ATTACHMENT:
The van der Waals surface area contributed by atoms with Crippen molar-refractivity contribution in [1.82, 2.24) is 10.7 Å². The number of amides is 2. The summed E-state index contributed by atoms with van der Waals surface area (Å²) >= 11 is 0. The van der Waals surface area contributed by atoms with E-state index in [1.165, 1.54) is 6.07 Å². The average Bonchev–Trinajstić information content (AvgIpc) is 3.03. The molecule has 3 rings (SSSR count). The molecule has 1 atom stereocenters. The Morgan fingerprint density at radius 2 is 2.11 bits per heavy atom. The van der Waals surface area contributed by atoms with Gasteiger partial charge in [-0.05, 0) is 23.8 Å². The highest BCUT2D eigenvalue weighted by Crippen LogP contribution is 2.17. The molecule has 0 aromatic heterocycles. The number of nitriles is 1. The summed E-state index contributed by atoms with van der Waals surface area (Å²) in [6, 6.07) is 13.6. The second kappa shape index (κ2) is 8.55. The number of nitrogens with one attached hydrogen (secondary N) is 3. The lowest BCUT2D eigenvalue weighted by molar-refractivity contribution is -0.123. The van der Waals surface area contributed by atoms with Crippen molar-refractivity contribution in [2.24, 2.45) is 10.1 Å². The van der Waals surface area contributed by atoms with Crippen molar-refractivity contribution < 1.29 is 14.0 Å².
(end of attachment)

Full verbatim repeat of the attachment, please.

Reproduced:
The van der Waals surface area contributed by atoms with Crippen molar-refractivity contribution in [1.82, 2.24) is 10.7 Å². The number of amides is 2. The summed E-state index contributed by atoms with van der Waals surface area (Å²) >= 11 is 0. The van der Waals surface area contributed by atoms with E-state index in [1.165, 1.54) is 6.07 Å². The average Bonchev–Trinajstić information content (AvgIpc) is 3.03. The molecule has 3 rings (SSSR count). The molecule has 1 atom stereocenters. The Morgan fingerprint density at radius 2 is 2.11 bits per heavy atom. The van der Waals surface area contributed by atoms with Gasteiger partial charge in [-0.05, 0) is 23.8 Å². The highest BCUT2D eigenvalue weighted by Crippen LogP contribution is 2.17. The molecule has 0 aromatic heterocycles. The number of nitriles is 1. The summed E-state index contributed by atoms with van der Waals surface area (Å²) in [6, 6.07) is 13.6. The second kappa shape index (κ2) is 8.55. The number of nitrogens with one attached hydrogen (secondary N) is 3. The lowest BCUT2D eigenvalue weighted by molar-refractivity contribution is -0.123. The van der Waals surface area contributed by atoms with Crippen molar-refractivity contribution in [2.24, 2.45) is 10.1 Å². The van der Waals surface area contributed by atoms with Crippen molar-refractivity contribution < 1.29 is 14.0 Å².